Reader Jess wrote in response to this blog post on sexual harassment:
Obviously each department is its own animal, but having worked the majority of my life on skeleton crew indies (with the exception of one major TV show when I was in school) I’m worried that getting any deeper into things is going to expose me to shit like this.
I’ve lived in Portland most of my life, and have a pretty good idea which set this was on—but I’m still unsettled by the fact that someone can get iced out of the business for bringing up real safety concerns.
As a woman, who prefers to stay relatively low on the food chain for personal reasons, is this behavior something to expect should I start working on more established projects? If so, what are some tips for handling it in a way that’s professional, but doesn’t give anyone the idea that their shit is tolerable? (Whether you yourself have experienced it, or seen your colleagues experience it.)
The sad truth is, sexual harassment is going to happen. Part of the problem is that humans are assholes, and humans are sexual beings, so some humans are going to be assholes about sex. It will never completely go away, even though we’ve made progress over the decades.
Hollywood has an extra problem, because we think we’re somehow unique, and different from any other workplace. Some of you are too young to remember, but about ten years ago, a writers assistant on Friends sued the producers for sexual harassment. The judge threw the case out, because “vulgar and coarse comments by the show’s writers reflected the ‘creative workplace’ for a comedy with sexual themes.”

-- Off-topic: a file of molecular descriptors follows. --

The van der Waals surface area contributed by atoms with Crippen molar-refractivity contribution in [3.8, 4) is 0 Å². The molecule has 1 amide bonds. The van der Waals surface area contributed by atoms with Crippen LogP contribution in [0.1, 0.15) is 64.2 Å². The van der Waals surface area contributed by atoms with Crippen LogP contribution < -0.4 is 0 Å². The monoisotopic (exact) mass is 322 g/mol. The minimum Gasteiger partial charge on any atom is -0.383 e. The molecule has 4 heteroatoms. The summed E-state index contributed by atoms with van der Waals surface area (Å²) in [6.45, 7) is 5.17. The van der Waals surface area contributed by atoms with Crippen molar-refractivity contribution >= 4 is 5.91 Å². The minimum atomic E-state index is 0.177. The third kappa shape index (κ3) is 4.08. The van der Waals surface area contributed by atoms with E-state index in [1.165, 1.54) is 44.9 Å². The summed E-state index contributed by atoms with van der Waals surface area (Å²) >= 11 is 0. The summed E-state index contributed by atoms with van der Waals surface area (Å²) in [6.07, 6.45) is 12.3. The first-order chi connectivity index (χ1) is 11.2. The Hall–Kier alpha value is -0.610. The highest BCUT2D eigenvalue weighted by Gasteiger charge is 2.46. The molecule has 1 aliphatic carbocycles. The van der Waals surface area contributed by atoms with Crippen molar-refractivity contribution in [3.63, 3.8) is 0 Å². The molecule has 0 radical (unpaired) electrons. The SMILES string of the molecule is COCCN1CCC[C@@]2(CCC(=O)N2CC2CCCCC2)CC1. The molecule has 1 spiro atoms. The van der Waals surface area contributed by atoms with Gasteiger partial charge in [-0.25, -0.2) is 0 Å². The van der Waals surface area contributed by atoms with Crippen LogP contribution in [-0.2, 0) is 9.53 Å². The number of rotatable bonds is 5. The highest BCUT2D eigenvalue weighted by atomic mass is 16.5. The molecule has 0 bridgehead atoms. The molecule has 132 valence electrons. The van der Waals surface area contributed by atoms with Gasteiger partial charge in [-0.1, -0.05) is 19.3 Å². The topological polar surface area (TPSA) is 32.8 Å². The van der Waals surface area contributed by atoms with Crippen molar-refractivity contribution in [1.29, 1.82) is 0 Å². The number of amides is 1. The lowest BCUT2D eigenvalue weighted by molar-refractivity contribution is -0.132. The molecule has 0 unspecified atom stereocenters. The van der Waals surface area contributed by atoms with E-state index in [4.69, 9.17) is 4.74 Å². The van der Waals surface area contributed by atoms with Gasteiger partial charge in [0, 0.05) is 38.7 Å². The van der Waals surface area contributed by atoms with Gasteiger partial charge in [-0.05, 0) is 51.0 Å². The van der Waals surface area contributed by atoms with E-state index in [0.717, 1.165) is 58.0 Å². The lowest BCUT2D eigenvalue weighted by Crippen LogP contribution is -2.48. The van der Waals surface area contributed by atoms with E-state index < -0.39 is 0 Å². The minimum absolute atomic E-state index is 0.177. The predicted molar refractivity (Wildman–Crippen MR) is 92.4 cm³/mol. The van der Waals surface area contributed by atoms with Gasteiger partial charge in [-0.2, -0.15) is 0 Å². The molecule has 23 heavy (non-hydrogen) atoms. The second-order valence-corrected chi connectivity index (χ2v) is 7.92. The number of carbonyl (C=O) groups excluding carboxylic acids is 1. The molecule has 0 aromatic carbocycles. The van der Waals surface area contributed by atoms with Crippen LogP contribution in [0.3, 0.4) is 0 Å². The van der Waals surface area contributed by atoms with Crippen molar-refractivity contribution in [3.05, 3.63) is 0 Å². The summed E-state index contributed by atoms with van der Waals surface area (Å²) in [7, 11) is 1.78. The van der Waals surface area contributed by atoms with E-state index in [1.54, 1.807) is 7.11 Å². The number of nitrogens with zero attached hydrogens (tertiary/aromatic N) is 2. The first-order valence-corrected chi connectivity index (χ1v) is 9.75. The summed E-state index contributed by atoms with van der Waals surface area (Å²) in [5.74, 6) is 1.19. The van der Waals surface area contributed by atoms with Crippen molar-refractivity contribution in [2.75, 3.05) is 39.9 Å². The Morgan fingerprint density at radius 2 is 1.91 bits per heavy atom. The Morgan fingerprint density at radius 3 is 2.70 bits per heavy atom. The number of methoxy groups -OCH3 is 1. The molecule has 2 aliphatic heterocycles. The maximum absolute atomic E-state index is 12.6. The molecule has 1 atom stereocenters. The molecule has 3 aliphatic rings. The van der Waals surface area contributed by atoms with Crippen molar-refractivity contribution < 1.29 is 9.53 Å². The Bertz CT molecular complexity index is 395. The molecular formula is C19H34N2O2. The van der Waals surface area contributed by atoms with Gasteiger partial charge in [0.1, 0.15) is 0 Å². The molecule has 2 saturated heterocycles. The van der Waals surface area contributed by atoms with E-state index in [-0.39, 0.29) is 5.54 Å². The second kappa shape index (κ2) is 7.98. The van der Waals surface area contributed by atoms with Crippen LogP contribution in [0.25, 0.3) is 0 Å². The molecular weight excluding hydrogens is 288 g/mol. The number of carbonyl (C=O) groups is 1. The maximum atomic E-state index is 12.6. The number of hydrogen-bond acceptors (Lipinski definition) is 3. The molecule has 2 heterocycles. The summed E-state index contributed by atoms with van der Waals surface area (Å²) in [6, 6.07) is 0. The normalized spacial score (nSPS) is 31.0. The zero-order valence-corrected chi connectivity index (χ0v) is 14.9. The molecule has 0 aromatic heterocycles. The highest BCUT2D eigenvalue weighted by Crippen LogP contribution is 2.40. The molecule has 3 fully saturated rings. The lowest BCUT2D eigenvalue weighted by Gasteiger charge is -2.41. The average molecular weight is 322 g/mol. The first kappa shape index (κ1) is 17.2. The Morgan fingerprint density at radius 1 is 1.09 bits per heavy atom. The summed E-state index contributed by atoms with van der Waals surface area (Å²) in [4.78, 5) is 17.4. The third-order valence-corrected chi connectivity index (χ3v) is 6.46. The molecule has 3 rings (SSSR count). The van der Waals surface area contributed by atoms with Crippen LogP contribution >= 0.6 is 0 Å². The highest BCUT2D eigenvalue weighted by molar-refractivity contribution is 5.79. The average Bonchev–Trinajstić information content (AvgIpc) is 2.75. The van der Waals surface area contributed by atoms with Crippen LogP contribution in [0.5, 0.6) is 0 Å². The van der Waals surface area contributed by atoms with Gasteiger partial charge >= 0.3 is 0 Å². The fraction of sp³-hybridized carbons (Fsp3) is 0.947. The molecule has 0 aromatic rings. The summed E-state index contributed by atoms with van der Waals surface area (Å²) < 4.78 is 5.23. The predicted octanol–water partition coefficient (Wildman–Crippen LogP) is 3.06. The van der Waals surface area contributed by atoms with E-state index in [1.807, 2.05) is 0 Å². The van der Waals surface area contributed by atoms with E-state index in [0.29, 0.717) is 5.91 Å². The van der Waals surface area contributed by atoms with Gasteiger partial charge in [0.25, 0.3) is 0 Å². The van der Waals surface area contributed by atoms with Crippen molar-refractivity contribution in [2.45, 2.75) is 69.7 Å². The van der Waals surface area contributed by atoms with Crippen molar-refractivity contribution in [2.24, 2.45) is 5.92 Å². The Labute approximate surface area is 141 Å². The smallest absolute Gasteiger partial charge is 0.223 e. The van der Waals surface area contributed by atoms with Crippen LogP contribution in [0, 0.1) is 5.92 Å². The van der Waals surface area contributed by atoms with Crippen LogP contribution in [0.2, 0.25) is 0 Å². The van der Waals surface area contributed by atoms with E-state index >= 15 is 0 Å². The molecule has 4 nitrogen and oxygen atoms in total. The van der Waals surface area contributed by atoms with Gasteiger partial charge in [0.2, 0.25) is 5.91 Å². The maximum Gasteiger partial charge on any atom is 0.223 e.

I wasn’t there, so I don’t know what happened. Discussing sex in the writers room of a show about the sexual activity of six friends may be okay, but something like this isn’t–
A distressing number of people I work with don’t seem to know the difference. But that Friends case gets brought up an awful lot.
What to do?
I talked to a number of friends about these sorts of situations, and we came up with a little checklist of things to do, if you find yourself on the receiving end of some unwanted attention.
1. Talk to the person (if you feel comfortable).
As I said, some people behave on set in ways they never would at a corporate office (or even shipyard). It’s possible they may not even realize they’re making you uncomfortable.
I had a boss a couple years ago who was a touchy-feely kind of person. When she talked to the PAs, she’d often come up behind us and rub our shoulders. A pat on the butt was not uncommon. Not, like, a grope, but more like we were on a baseball team.
Still, I’m not comfortable with that kind of touching. I have a personal bubble that only a few select people get to enter.2 One day, the boss came into the kitchen, where I was cleaning up the crafty area, and slapped my butt. “How ya doin’, TAPA?”
Finally, I couldn’t take it anymore. I said, “I’m okay, but it really makes me uncomfortable when you touch me like that.”
She froze in her tracks, her eyes going wide. I’m sure visions of lawsuits danced in her head. “I am so sorry. I didn’t know I was making you uncomfortable.”
“That’s okay. I know you didn’t know.” And that was it. It was never mentioned again. This is pretty much the best case scenario, since I had a good relationship with my boss and she respected me. But if that’s not what you’re dealing with…
2. Keep a record.
Keep a list of dates, what was said or done, who was around. If you end up having to file some kind of report, this is information you’ll need. Yes, others might not corroborate your story, but at least you have an honest timeline of what happened.
3. Tell others.